Remember when Tampa Bay was down 20-13 midway through the third quarter in New Orleans? The Saints had the ball near midfield and completed a pass to Jared Cook for a first down conversion into Bucs territory when Winfield punched the ball out and Devin White returned it to the New Orleans 40-yard line to set up a short touchdown drive. It was the first of three second half turnovers forced by the Tampa defense, rescuing them from what looked to be headed towards their third loss of the year to their division rivals.

They capped it off with the most dominant performance we’ve seen against a Patrick Mahomes-led football team, marking the first time in his career (high school, college, or pro) that he’s been held completely out of the end zone.

How was this Bucs defense built and how can the Titans learn from their success? It’s actually a good example of just how quick a defensive turnaround can happen. In 2018, Tampa Bay was dead last in defensive DVOA. 32 out of 32. They had some pieces already in place — Jason Pierre-Paul, Lavonte David, and an effective-but-aging Gerald McCoy — but were poor in the secondary and lacked any real quality pieces around those three.

The next offseason they went out and signed Shaquil Barrett and Ndamukong Suh to relatively low cost one-year deals ($9.25 million for Suh and $4 million for Barrett). Barrett, in particular, turned out to be a steal. The former undrafted free agent had spent five seasons in Denver as a rotational backup behind Von Miller, DeMarcus Ware, Bradley Chubb, and others, never topping more than 5.5 sacks in a season. He proved to be a revelation in Tampa, leading the NFL with 19.5 sacks in 2019 and then notching eight sacks in the 2020 regular season before adding another four in the playoffs.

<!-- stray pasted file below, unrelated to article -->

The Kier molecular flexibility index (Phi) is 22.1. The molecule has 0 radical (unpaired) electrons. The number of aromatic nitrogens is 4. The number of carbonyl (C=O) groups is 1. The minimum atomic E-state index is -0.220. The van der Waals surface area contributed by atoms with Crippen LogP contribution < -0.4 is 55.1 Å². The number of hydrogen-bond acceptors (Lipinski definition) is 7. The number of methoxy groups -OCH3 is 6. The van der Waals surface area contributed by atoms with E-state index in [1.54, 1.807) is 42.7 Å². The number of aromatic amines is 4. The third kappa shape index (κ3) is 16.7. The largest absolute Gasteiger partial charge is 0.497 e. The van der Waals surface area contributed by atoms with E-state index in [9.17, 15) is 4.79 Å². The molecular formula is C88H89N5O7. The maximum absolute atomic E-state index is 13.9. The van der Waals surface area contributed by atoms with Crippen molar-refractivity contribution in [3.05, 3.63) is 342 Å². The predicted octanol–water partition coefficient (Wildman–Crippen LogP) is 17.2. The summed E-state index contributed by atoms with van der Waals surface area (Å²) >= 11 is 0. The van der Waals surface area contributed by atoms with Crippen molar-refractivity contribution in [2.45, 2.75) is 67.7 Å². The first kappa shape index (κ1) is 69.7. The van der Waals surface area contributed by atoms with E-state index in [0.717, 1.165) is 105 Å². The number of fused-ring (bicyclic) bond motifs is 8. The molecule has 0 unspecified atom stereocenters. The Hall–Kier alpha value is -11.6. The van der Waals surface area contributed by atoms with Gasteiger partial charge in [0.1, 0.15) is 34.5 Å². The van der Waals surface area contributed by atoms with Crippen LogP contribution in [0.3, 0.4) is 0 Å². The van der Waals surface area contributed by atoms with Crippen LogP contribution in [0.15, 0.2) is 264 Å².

They also drafted well on defense, adding star linebacker Devin White with the fifth overall pick before double dipping at cornerback with Sean Murphy-Bunting and Jamel Dean in rounds two and three. Those three additions, combined with the two free agent signings made up five of the 11 starters on defense for the Bucs in the Super Bowl. Add that to development from 2018 draft picks Vita Vea and Carlton Davis along with the first year splash from Winfield and you have a total makeover on defense in a very short time period.

The Bucs defense leapt from 32nd in DVOA in 2018 to 6th in 2019 and 5th in 2020 thanks in large part to those personnel moves made by GM Jason Licht. The Titans would love to make a similar leap — I also wrote about the 2020 Dolphins making the jump from 32nd to 11th in defensive DVOA last week — and like Tampa, there are some pieces in place to build around. Jeffery Simmons, Harold Landry, and Kevin Byard are good football players (and you could make the argument for a few others), but they need their version of a Barrett, Suh, White, Murphy-Bunting haul to fill out around those players.